7 Comments

Filed under Guest Bloggers, Uncategorized

7 Responses to Writers… Ever Been on the Verge of Quitting?

  1. Stephanie Raffelock

    Thanks for an insightful post, Jennifer. Like you, I had one of those “maybe I should stop writing and take up knitting” moments with Mr. Brooks when he evaluated something that I was mistakenly calling a “novel.” Best, most painful, most inspiring event of my writing life that changed everything! “Good writing is just the prerequisite,” he told me. And as you point out, the rest is all about the honing of craft. See you in Portland in April!

  2. I had the *exact* same reaction when I got my first round of the Brooks Beating. I was totally deflated and, yeah, there was genuine heartache. I didn’t have what it takes. Who am I kidding? Maybe I am wasting my time. All of that passed through my mind.

    But a good night’s sleep does wonders. You mind keeps thinking about this stuff. Soon, I found myself digging deep into my premise, chasing down all the gremlins Larry found. And then I sent it off to Larry to show him how much it had improved.

    Sure, it was better, but still not good enough. The hunt for my story continued and it got even better.

    The end result is the revision I am currently working on. The verdict is in: the story is WAY better. Every scene is latching itself to the spine of the story. The subplot is more clearly defined with much higher stakes. There is no question about what the hero wants or what his conflict is. And here’s the most important thing: Every scene moves the story in some way. The battlefield is littered with darlings. And I could write a small book on all the concepts that came to light going through this process.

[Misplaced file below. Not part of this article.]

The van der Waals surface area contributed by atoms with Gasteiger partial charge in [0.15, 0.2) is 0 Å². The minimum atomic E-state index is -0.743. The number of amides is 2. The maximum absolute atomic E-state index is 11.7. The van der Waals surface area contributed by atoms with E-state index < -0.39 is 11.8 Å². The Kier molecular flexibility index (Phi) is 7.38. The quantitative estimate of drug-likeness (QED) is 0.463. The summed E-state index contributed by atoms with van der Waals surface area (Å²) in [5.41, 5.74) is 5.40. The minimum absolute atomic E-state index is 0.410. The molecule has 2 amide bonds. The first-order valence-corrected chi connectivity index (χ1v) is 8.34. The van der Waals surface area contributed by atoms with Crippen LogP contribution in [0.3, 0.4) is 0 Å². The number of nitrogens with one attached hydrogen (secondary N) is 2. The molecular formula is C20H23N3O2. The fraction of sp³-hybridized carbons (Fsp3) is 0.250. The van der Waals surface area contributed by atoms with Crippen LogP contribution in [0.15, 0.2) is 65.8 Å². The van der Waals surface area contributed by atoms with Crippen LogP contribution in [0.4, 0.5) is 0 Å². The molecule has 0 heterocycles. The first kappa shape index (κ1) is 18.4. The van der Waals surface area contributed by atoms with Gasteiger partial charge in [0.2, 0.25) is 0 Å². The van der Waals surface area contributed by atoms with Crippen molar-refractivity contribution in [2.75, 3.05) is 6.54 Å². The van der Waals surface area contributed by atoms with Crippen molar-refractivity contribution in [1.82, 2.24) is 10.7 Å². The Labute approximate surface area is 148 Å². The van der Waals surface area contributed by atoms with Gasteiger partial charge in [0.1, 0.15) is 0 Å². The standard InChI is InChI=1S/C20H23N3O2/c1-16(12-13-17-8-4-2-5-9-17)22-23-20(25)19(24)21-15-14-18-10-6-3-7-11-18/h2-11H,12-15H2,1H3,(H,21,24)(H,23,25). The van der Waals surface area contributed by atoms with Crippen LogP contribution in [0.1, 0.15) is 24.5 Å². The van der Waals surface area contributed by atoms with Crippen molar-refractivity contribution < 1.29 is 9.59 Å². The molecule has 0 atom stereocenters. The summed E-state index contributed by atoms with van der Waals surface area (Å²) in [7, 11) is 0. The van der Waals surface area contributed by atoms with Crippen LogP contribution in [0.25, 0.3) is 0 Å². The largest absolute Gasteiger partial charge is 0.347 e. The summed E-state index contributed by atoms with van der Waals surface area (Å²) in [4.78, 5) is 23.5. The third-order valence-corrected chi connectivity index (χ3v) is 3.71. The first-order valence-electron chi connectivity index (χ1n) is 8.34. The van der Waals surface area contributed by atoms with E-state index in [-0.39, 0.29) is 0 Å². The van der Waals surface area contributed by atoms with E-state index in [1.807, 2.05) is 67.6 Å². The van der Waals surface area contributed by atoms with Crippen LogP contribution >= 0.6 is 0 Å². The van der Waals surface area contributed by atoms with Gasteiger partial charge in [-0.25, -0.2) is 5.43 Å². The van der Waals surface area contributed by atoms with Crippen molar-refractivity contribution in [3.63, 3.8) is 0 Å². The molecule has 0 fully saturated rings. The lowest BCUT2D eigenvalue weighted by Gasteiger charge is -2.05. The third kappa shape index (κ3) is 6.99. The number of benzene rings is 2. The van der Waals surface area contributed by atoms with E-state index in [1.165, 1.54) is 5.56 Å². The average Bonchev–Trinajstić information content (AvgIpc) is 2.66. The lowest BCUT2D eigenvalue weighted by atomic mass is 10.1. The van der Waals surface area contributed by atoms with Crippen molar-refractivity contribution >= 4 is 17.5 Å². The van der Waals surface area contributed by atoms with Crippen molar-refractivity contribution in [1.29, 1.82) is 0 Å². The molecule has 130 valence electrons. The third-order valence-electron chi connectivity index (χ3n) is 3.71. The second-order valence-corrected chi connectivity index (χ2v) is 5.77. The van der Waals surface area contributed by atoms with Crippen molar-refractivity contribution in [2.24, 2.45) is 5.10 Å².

All of this came from a basic concept and premise analysis. It may not sound like much, but Larry will come back at you with an enormous volume of insight, most of it in the form of questions that lead you to places you never even thought of.

    Is my story good enough to publish? Will readers buy it this time? Will it make any money? I don’t know; only time will tell. But I do know that my story would not have found its way to its current state without Larry’s analysis. That right there is the most important thing I can say. He probably moved me a good year along the learning curve by hitting me in all the right places.

    Yeah, it’s gonna’ hurt. You have absolutely got to be a professional about this. You’re paying him money and he takes that very seriously. You want validation? Got talk to Mom. You want to know what’s wrong with your story and how to fix it? Go talk to Larry.

  3. MikeR

    Here’s another triplet-of-points to ponder:

    (1) WRITING a story has nothing(!) to do with READING one!

    (2) (but…) “For all these years,” all you ever did – all you ever had to do(!) – was READ.

    (3) “If all these people did their job as excellently as they DID(!)” … you never even [had to] pause[d] to consider … “that they even existed.” Editors, proofreaders, printers, truckers, warehousers … nothing.

    Every performer … musician … editor … knows about “The Line.” The Line of Illusion between the Audience (nee: “Paying(!) Customer”), who merely wishes to buy a bit of Escape … and “those whose job it is To PERFORM The Magic Trick (or to see to it that The [Magic] Show Must Go On!”

    If you dare to “peek behind the little curtain,” Be Prepared. After all, in any and every professional endeavor, PRODUCING “a professional-grade PRODUCT” is not-at-all the same thing as … “grabbing a bag of popcorn and CONSUMING one.”